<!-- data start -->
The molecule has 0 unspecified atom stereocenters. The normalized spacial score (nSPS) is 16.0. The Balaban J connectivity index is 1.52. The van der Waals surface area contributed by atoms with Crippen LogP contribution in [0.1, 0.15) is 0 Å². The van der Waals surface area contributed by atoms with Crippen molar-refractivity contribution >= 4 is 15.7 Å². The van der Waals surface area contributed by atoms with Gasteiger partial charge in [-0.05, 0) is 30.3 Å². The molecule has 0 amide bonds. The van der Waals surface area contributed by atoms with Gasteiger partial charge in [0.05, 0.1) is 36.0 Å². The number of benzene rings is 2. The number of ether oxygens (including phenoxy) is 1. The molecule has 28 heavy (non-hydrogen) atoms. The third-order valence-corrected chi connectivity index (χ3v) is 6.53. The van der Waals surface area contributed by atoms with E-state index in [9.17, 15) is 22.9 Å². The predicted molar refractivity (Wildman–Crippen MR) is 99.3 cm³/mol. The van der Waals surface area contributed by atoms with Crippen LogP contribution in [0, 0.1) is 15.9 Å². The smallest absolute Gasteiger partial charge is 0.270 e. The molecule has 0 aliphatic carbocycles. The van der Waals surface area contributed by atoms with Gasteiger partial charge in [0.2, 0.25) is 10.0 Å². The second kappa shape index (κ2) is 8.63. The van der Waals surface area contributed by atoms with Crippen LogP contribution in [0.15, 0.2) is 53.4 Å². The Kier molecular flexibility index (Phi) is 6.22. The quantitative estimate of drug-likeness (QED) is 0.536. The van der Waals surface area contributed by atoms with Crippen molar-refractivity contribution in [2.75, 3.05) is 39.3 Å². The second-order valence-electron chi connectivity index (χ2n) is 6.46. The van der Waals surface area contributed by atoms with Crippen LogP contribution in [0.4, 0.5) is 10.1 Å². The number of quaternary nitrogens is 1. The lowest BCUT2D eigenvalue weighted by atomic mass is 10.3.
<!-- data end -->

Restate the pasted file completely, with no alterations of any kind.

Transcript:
The molecule has 0 unspecified atom stereocenters. The normalized spacial score (nSPS) is 16.0. The Balaban J connectivity index is 1.52. The van der Waals surface area contributed by atoms with Crippen LogP contribution in [0.1, 0.15) is 0 Å². The van der Waals surface area contributed by atoms with Crippen molar-refractivity contribution >= 4 is 15.7 Å². The van der Waals surface area contributed by atoms with Gasteiger partial charge in [-0.05, 0) is 30.3 Å². The molecule has 0 amide bonds. The van der Waals surface area contributed by atoms with Gasteiger partial charge in [0.05, 0.1) is 36.0 Å². The number of benzene rings is 2. The number of ether oxygens (including phenoxy) is 1. The molecule has 28 heavy (non-hydrogen) atoms. The third-order valence-corrected chi connectivity index (χ3v) is 6.53. The van der Waals surface area contributed by atoms with E-state index in [9.17, 15) is 22.9 Å². The predicted molar refractivity (Wildman–Crippen MR) is 99.3 cm³/mol. The van der Waals surface area contributed by atoms with Crippen LogP contribution in [0, 0.1) is 15.9 Å². The smallest absolute Gasteiger partial charge is 0.270 e. The molecule has 0 aliphatic carbocycles. The van der Waals surface area contributed by atoms with Gasteiger partial charge in [0.2, 0.25) is 10.0 Å². The second kappa shape index (κ2) is 8.63. The van der Waals surface area contributed by atoms with Crippen LogP contribution in [0.15, 0.2) is 53.4 Å². The Kier molecular flexibility index (Phi) is 6.22. The quantitative estimate of drug-likeness (QED) is 0.536. The van der Waals surface area contributed by atoms with Crippen molar-refractivity contribution in [2.75, 3.05) is 39.3 Å². The second-order valence-electron chi connectivity index (χ2n) is 6.46. The van der Waals surface area contributed by atoms with Crippen LogP contribution in [0.4, 0.5) is 10.1 Å². The number of quaternary nitrogens is 1. The lowest BCUT2D eigenvalue weighted by atomic mass is 10.3.